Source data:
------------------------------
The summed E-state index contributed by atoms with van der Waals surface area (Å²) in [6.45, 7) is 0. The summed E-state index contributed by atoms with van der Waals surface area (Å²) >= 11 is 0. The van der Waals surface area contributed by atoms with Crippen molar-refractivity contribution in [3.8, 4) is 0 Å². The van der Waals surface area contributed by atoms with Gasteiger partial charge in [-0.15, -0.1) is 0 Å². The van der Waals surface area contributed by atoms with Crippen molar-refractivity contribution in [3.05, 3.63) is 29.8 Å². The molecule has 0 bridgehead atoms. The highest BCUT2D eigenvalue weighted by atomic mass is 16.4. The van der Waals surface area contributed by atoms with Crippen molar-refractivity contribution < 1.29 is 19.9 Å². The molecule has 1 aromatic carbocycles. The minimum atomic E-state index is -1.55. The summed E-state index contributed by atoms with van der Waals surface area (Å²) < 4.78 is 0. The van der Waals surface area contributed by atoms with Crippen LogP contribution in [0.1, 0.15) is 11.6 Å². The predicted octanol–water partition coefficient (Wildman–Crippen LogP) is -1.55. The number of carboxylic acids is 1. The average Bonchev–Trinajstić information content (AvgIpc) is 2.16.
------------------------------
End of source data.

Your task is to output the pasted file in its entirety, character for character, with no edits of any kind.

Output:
The summed E-state index contributed by atoms with van der Waals surface area (Å²) in [6.45, 7) is 0. The summed E-state index contributed by atoms with van der Waals surface area (Å²) >= 11 is 0. The van der Waals surface area contributed by atoms with Crippen molar-refractivity contribution in [3.8, 4) is 0 Å². The van der Waals surface area contributed by atoms with Gasteiger partial charge in [-0.15, -0.1) is 0 Å². The van der Waals surface area contributed by atoms with Crippen molar-refractivity contribution in [3.05, 3.63) is 29.8 Å². The molecule has 0 bridgehead atoms. The highest BCUT2D eigenvalue weighted by atomic mass is 16.4. The van der Waals surface area contributed by atoms with Crippen molar-refractivity contribution < 1.29 is 19.9 Å². The molecule has 1 aromatic carbocycles. The minimum atomic E-state index is -1.55. The summed E-state index contributed by atoms with van der Waals surface area (Å²) < 4.78 is 0. The van der Waals surface area contributed by atoms with Crippen LogP contribution in [0.1, 0.15) is 11.6 Å². The predicted octanol–water partition coefficient (Wildman–Crippen LogP) is -1.55. The number of carboxylic acids is 1. The average Bonchev–Trinajstić information content (AvgIpc) is 2.16.